This is the (almost) final text of a leaflet about guerilla gardening that we’re in the process of producing. Given the ever growing likelihood of a chaotic, no deal Brexit and the disruption that will inevitably bring, we feel this agitational leaflet encouraging people to start guerilla vegetable and fruit gardens is timely. Not only that, it touches on two of our favourite themes – neighbourhood solidarity and resilience…
the activity of growing plants without permission on land that belongs to someone else or on public land, with the aim of producing vegetables and fruit for people to use and enjoy
We live in uncertain times where, with a no deal Brexit, there’s disruption to the food supply and a massive question mark over the quality of the limited choice of food we’re left with. Rather than give into despair or naïvely hold out the hope that things will turn out okay in the end, why not join up with your neighbours to start your own community vegetable and fruit garden? You end up having some degree of control over your food supply and it will be as fresh as it’s possible to get!
If you have a back garden, by all means turn it over to growing your own vegetables and fruit. However, collectively working with your neighbours on a community garden helps to build the neighbourhood solidarity and resilience we need in these challenging and volatile times.
Starting a project to make a change in your neighbourhood can seem to be a daunting prospect. Yes, there are grassroots community projects that are complex and there are probably good reasons for that – changing the world is not an easy business and a degree of organisation is required. However, there are things you can do which don’t require a lot of organisation or hours writing funding applications. Guerilla vegetable and fruit gardening is one of those things you can do…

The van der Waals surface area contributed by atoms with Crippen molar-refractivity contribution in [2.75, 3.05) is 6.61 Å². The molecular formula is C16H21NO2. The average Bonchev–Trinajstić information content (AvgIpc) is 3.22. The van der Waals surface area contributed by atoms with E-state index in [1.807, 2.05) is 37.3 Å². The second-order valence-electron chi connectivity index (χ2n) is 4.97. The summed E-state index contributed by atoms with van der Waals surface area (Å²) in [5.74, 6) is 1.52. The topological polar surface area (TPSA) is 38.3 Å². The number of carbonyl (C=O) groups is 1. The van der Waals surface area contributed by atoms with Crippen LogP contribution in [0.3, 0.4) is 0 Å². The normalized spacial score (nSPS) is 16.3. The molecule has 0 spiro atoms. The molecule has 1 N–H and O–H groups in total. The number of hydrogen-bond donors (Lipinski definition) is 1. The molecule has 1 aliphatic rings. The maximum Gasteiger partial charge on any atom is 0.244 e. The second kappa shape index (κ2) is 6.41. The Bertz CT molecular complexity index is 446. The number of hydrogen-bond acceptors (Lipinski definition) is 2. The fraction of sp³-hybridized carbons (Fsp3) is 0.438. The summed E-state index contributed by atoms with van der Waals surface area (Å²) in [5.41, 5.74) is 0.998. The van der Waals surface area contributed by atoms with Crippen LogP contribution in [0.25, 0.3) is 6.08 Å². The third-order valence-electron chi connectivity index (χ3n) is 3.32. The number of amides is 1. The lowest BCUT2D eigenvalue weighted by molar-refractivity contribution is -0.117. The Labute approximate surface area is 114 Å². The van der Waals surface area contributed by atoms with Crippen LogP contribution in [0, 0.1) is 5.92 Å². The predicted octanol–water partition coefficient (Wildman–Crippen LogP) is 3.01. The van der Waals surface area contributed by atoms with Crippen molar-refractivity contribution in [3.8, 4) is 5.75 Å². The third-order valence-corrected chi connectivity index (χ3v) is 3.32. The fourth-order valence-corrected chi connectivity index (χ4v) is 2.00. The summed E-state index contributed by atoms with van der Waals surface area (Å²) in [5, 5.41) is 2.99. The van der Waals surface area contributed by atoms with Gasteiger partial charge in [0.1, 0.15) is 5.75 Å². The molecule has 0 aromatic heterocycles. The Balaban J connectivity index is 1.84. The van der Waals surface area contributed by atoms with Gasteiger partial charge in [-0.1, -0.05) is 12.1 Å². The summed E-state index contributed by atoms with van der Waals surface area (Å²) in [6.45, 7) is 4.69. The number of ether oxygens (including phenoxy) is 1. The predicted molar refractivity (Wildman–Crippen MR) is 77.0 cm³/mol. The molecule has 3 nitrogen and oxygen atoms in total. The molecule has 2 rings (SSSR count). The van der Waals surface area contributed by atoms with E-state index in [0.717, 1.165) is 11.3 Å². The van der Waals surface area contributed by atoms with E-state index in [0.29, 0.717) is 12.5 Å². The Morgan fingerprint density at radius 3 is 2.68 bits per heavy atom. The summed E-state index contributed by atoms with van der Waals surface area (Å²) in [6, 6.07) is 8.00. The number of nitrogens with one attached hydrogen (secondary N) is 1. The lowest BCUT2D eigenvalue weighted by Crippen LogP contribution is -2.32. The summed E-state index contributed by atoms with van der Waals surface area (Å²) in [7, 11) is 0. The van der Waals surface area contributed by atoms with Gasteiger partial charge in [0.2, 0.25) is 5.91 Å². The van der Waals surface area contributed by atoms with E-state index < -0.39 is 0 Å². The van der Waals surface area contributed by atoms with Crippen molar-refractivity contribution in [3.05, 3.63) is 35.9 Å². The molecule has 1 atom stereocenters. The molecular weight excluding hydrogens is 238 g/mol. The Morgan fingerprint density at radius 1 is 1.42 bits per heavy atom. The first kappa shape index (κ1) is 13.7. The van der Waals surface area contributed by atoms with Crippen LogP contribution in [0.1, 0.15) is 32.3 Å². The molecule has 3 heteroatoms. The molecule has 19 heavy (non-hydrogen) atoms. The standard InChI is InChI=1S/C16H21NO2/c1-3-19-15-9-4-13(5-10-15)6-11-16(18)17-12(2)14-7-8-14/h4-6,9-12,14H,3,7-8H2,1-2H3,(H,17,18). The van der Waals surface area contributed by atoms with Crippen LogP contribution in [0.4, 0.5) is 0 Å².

If there’s an awkward shaped smallish plot of land in your neighbourhood that’s been neglected and no one’s sure who owns or has responsibility for it, why not cultivate it for the benefit of the community? Canvas opinion in the immediate neighbourhood to see how much support there is for the idea of transforming the plot from an eyesore into a vegetable and fruit garden that will become a vital community asset. Find out who’s willing to help you work on it and then work out a plan for what you want to do.
You could ask for permission if you want but if the land has been neglected for years, then whoever is responsible for it obviously doesn’t care about the impact of their neglect on your neighbourhood so…just get on with it! There’s a welcome, non-violent anti-authoritarian aspect to guerilla gardening that should be embraced.
While at one level, it’s about making your neighbourhood a better place to live, at a more fundamental level, it’s asking questions about land ownership and control. It also offers a more sustainable method of securing genuinely fresh vegetables and fruit than that offered by large scale farming and the massive corporations that control the sourcing, supply and distribution of our food.
The other benefits are building a feeling of solidarity and cohesion in your neighbourhood as people get together to work on a common project. A project that as it matures will give people a sense of pride in and responsibility towards their neighbourhood and boost community morale. A confidence booster that can inspire people to take on bigger and more complex projects that will start to lead to real, meaningful change.
Start small, gain confidence, start to think bigger but above all…just do it!
Billericay Community Garden
Incredible Edible Network
Southend In Transition Community Allotment
Reblogged this on Wessex Solidarity.